The second function was the key to the integrity of the profession. The key to judgment was what was the best legal position to take, given all options, and given the fact that lawyers were officers of the court and swore an oath not to undermine the rule of law. Now, driven by lawyers willing to game the system and sign off on positions of the barest arguable legality the whole profession has adopted the fundamental principle that the client is always right. This of course is nonsense and a complete betrayal of legal norms and the profession. It perhaps stems in part that criminal lawyers always follow the premise that all, including the guilty, are entitled to representation. That principle actually has far more complicated rules for those defending those charged than the duty to represent.

Also there is no federal bar and each lawyer working for the federal government must be a member of a State Bar. Thus the ethics of the profession is controlled by the Ethics Committees of the STATE BARS. Like the elections of federal officials this has led to competition among the states as to who can have the lower common denominator. Try and find a national list of disbarred attorneys! An impossibility.

SCOTUS has led the way in the ethical decline and its policing of the ethics of its own and the federal judiciary is almost a joke at this point.

And still the billings of the entire legal profession run about 50% from defending and pursuing personal injury cases.

robt willmann

I am going to be occupied today working on a matter and on the road, but WRC, Clifford, jonst, and mbrenner make pertinent comments about the legal profession here, which is in terrible shape. This deterioration started in the mid to late 1980's with conduct by lawyers in lawsuits in civil cases, changes in federal criminal law in the Comprehensive Crime Control Act of 1984 which altered the conduct of federal prosecutors, and the election and appointment of judges with agendas. It has gone downhill more from there with laws passed by state legislatures and the Congress, especially after 2001.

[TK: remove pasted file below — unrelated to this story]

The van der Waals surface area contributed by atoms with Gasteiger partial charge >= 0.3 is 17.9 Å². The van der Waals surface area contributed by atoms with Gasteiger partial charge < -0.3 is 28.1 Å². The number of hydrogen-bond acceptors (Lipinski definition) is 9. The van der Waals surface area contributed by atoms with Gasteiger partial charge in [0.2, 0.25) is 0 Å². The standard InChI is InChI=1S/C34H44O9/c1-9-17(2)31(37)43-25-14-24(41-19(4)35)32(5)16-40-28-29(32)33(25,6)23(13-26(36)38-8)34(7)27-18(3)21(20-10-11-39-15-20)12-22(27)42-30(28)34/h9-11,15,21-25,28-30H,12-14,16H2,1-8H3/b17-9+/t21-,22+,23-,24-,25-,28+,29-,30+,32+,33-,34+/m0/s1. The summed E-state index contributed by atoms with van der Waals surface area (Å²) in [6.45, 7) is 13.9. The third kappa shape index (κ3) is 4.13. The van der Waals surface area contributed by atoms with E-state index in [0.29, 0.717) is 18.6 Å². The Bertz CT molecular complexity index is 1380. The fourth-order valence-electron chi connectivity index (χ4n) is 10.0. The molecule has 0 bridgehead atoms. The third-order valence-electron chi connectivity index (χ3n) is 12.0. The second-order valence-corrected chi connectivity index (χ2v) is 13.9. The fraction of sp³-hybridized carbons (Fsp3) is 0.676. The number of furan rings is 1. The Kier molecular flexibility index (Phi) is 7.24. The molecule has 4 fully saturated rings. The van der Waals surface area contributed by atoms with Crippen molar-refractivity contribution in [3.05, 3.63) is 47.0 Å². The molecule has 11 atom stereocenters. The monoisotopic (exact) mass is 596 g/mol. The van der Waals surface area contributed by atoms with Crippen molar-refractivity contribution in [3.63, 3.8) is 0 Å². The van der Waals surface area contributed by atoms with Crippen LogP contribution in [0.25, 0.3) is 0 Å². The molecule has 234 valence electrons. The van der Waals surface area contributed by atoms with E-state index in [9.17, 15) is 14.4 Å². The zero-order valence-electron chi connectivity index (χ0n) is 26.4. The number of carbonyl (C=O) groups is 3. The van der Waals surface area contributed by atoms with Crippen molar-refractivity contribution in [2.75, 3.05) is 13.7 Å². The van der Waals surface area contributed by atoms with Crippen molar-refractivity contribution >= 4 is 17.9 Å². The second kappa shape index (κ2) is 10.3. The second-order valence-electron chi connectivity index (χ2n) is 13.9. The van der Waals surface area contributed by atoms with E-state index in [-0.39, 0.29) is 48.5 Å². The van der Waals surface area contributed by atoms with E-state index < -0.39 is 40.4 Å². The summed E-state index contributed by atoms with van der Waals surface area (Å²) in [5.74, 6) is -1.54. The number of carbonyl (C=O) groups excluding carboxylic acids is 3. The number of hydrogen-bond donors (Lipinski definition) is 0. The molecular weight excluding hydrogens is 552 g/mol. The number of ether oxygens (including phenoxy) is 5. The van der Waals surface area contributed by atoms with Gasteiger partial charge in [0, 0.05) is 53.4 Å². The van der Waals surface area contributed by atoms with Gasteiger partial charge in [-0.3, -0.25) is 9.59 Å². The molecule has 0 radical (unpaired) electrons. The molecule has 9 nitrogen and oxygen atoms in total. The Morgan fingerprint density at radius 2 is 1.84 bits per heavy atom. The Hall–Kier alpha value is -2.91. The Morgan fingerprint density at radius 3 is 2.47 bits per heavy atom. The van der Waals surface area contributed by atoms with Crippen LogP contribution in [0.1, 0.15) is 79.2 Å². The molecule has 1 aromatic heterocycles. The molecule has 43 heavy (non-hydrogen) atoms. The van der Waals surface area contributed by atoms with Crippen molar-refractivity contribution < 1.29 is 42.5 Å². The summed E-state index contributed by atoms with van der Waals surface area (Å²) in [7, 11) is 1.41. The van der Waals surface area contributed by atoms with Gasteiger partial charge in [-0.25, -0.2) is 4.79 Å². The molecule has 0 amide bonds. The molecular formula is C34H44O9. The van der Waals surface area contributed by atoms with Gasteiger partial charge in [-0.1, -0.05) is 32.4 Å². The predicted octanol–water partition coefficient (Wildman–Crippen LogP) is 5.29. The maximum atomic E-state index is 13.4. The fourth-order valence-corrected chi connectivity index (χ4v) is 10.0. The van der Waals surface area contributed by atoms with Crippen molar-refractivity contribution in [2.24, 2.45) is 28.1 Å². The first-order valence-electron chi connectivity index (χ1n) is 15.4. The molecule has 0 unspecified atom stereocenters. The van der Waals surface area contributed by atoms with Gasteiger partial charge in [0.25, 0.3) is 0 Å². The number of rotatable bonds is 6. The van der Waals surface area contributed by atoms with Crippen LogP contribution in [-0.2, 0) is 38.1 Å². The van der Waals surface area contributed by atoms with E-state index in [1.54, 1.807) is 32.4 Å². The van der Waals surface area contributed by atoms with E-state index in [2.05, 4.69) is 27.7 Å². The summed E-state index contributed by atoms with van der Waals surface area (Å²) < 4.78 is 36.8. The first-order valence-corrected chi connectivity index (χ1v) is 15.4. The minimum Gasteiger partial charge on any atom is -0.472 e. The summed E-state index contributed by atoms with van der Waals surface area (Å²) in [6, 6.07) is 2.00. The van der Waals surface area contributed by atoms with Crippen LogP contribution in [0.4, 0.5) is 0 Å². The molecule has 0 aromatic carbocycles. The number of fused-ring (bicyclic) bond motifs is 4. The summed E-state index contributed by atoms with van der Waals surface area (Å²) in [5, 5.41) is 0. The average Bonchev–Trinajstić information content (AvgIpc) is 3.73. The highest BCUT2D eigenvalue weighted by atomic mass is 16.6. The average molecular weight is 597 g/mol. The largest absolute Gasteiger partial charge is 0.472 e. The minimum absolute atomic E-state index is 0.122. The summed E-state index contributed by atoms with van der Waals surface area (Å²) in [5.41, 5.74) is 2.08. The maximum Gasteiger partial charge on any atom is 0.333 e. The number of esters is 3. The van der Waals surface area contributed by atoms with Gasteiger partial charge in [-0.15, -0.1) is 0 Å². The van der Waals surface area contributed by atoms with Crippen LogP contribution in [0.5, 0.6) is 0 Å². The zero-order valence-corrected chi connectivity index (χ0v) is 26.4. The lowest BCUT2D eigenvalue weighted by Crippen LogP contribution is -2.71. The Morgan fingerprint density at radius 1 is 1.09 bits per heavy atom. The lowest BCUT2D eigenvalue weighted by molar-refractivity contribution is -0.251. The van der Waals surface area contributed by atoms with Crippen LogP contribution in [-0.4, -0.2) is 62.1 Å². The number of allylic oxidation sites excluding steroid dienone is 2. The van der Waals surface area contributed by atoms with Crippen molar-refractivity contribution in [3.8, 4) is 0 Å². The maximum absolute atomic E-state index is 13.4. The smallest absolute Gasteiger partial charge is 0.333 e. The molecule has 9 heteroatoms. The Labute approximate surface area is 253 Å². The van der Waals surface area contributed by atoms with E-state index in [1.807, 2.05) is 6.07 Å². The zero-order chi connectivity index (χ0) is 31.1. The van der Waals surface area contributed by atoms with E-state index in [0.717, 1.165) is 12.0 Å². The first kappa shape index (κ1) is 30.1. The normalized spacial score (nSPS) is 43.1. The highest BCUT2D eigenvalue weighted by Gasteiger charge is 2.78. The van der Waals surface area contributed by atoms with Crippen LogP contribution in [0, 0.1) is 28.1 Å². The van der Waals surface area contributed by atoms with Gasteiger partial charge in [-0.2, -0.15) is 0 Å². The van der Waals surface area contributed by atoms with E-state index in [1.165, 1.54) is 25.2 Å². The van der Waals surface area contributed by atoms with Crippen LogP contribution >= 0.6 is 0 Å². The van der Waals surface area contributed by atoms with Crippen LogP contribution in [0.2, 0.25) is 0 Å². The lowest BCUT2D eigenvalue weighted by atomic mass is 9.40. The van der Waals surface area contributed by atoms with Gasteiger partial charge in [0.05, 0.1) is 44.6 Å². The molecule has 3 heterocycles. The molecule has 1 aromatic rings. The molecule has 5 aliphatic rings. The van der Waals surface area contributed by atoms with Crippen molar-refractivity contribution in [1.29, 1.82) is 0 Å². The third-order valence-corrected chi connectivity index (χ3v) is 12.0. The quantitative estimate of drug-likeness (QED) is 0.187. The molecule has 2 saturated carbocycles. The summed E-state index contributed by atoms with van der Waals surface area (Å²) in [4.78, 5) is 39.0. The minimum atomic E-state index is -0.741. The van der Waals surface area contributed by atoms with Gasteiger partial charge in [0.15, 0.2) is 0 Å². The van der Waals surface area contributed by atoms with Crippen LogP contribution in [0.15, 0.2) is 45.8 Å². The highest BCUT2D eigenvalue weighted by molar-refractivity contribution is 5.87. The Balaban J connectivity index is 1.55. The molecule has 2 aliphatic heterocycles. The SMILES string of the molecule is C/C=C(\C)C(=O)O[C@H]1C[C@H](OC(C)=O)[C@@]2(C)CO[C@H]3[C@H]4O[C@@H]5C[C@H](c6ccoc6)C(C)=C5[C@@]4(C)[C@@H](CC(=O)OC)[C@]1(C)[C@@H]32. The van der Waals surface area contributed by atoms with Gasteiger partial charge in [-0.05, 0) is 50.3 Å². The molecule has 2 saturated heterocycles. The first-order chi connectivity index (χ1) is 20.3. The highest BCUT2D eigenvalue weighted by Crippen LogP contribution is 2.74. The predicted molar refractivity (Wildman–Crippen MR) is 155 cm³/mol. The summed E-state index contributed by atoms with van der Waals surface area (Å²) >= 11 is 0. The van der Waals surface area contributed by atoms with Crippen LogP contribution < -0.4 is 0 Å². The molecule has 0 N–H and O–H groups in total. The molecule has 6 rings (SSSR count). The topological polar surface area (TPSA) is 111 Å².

Compare the lack of action by U.S. lawyers and the Bar Associations with lawyers in Pakistan, who took to the streets a few years ago in protest when President Pervez "Tricky Mush" Musharraf fired the chief justice of the Pak Supreme Court and put him under house arrest.

http://www.law.com/jsp/article.jsp?id=900005560514&slreturn=20120926091040

Who is stepping forward in the U.S.A. to protest? An 82-year-old Roman Catholic nun, a gardener, and a housepainter, who demonstrated that "national security" was a joke at the Y-12 National Security Complex in Oak Ridge, Tennessee, as they "cut their way through three security fences and spray-painted slogans on the walls of a nuclear weapons plant ...."

http://www.seattlepi.com/news/article/New-charges-filed-in-nuclear-weapons-plant-breach-3776150.php

The federal government's response? Rather than thanking them for showing that "security" was weak, and charging them at most, if at all, with some misdemeanor with a tiny fine and no adverse legal consequences, the charges were jacked up through an indictment to a federal felony of "depredation" of the complex.

Cliffiord Kiracofe

Yes, empty forms...bread, circus, and empty forms...

Thomas Cole's "Course of Empire" (1833) looks ahead to depict "Destruction":

http://www.explorethomascole.org/tour/items/69

Fred

The word 'assassinated' is meant to sell newspapers, not convey accurate information - which certainly isn't available yet as the assailant(s) didn't hand around to speak to the press.

Fred

"principate" I think you're right that we are heading that way, without a detour through a Sulla. God help us.

chimneyswift

Lars,

Congress is the larger part of the problem. When Pres. Obama first took office he tried mightily to fulfill his campaign promise to close the prison at Guantanamo Bay, but it was Congress that stymied him time after time. This includes Congressional Democrats.

I agree that in the spirit of our Republic, this should be Congress' part to play. Unfortunately, this is one of the lowest ebbs of Congressional responsibility and skill in our nation's history.

Al Spafford

Col, Your thinking on this is probably "on the money"! Huffington Post COMBINED polling data today show a significant trend line for Romney with the popular vote, but with Obama hanging on to the Electoral College. Romney has perhaps his best trend movement at this point. The "ground game" in Ohio to get out the vote will likely be massive as Romney needs that state for the EC.

http://www.huffingtonpost.com/2012/10/26/romney-polls_n_2022691.html

mbrenner

Perhaps the one ray of hope (amelioration?) in the darker scenarios that we are sketching is that the weak, ignorant and mediocre talents that beset us also predominate at the highest level of government. There is little imperial in the make-up of Clinton, Bush, Obama or Romney. A truly able and ruthless man really could impose something awful. In his thankful absence, we'll just degrade slowly.